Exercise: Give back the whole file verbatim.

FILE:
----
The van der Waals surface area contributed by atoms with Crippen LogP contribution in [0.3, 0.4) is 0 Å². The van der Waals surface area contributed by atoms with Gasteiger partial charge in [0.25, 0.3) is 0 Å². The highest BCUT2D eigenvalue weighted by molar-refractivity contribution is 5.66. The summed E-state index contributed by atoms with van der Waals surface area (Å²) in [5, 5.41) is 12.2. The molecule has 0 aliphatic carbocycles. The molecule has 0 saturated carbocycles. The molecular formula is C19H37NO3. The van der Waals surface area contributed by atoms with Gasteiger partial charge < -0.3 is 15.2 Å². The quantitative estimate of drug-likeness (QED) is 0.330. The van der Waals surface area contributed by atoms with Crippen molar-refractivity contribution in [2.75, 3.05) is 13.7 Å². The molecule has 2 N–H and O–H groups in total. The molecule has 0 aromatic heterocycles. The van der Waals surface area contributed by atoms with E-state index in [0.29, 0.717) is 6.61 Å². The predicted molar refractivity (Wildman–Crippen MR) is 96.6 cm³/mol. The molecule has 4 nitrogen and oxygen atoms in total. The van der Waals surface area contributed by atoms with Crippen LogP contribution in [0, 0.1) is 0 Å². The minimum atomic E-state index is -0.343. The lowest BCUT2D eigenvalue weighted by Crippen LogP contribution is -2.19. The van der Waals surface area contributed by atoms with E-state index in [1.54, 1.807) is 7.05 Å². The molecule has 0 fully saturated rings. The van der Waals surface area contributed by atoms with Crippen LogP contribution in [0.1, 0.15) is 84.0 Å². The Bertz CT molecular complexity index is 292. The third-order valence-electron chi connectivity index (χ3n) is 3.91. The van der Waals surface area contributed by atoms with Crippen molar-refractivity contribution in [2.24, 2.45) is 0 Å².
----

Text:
The van der Waals surface area contributed by atoms with Crippen LogP contribution in [0.3, 0.4) is 0 Å². The van der Waals surface area contributed by atoms with Gasteiger partial charge in [0.25, 0.3) is 0 Å². The highest BCUT2D eigenvalue weighted by molar-refractivity contribution is 5.66. The summed E-state index contributed by atoms with van der Waals surface area (Å²) in [5, 5.41) is 12.2. The molecule has 0 aliphatic carbocycles. The molecule has 0 saturated carbocycles. The molecular formula is C19H37NO3. The van der Waals surface area contributed by atoms with Gasteiger partial charge < -0.3 is 15.2 Å². The quantitative estimate of drug-likeness (QED) is 0.330. The van der Waals surface area contributed by atoms with Crippen molar-refractivity contribution in [2.75, 3.05) is 13.7 Å². The molecule has 2 N–H and O–H groups in total. The molecule has 0 aromatic heterocycles. The van der Waals surface area contributed by atoms with E-state index in [0.29, 0.717) is 6.61 Å². The predicted molar refractivity (Wildman–Crippen MR) is 96.6 cm³/mol. The molecule has 4 nitrogen and oxygen atoms in total. The van der Waals surface area contributed by atoms with Crippen LogP contribution in [0, 0.1) is 0 Å². The minimum atomic E-state index is -0.343. The lowest BCUT2D eigenvalue weighted by Crippen LogP contribution is -2.19. The van der Waals surface area contributed by atoms with E-state index in [1.54, 1.807) is 7.05 Å². The molecule has 0 fully saturated rings. The van der Waals surface area contributed by atoms with Crippen LogP contribution in [0.1, 0.15) is 84.0 Å². The Bertz CT molecular complexity index is 292. The third-order valence-electron chi connectivity index (χ3n) is 3.91. The van der Waals surface area contributed by atoms with Crippen molar-refractivity contribution in [2.24, 2.45) is 0 Å².